T03577 FIRST COMPOSITIONAL STUDY FOR ‘GORDALE SCAR’ 1811
Pencil on cream paper 10 3/4 × 14 1/4 (273 × 364)
Inscribed ‘Malham water|Augt. 15th 1811’ in pencil lower left with ‘JWD. [in monogram] RA’ added in pencil below that, at a later date, and ‘Gordale’ also added in pencil, at a later date, bottom left of centre
Purchased (Grant-in-Aid) 1983
Prov: By descent from the artist to Professor Robert Werner and thence to his daughter Mme E. Arnold, from whom purchased by the Tate Gallery
Exh: James Ward's Gordale Scar - An Essay in the Sublime, Tate Gallery, November 1982–January 1983 (2, repr. p.36)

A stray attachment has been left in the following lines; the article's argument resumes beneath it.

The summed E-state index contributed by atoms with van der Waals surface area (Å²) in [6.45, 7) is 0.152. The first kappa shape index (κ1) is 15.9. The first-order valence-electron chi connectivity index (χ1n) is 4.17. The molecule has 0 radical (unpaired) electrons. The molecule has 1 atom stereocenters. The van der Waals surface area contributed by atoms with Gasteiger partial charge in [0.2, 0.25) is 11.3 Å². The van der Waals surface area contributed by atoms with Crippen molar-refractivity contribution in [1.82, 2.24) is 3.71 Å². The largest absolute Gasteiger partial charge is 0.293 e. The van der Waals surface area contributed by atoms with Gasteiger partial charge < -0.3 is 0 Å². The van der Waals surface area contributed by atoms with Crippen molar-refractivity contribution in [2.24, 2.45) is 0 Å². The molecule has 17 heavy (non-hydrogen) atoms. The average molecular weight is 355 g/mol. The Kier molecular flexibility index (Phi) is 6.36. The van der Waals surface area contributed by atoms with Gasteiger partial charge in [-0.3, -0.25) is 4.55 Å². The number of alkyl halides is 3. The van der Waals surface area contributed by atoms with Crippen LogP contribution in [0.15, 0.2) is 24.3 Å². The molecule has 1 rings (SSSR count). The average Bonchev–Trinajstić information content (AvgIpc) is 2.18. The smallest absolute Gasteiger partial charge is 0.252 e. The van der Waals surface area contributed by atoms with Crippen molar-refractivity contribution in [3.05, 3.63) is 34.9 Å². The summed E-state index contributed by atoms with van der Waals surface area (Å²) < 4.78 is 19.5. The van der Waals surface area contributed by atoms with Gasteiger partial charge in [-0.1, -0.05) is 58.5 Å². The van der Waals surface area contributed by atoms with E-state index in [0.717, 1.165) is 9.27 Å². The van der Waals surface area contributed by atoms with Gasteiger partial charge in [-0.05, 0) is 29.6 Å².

This is one of the earliest studies for the very large (131 × 166in) painting generally known as ‘Gordale Scar’, on which Ward worked from 1811 to 1815, and which he exhibited at the RA in 1815 (225) with the title ‘A View of Gordale, in the manor of East Malham in Craven, Yorkshire, the property of Lord Ribblesdale’; the painting is in the Tate's collection (N01043).
Edward J. Nygren's note on this drawing in the Gordale Scar exhibition catalogue (pp.36–7) is as follows: ‘The first overall dated compositional study for the painting, this perspective drawing of the Scar treats the view in terms of mass and planes. By this time, Ward must have visited most of the sites in the area since his view is less an accurate transcription of the Scar itself than a synthesis of visual impression of the geological features of the area, including nearby Malham Cove. There are faint line drawings of the bull on the right and cattle on the left…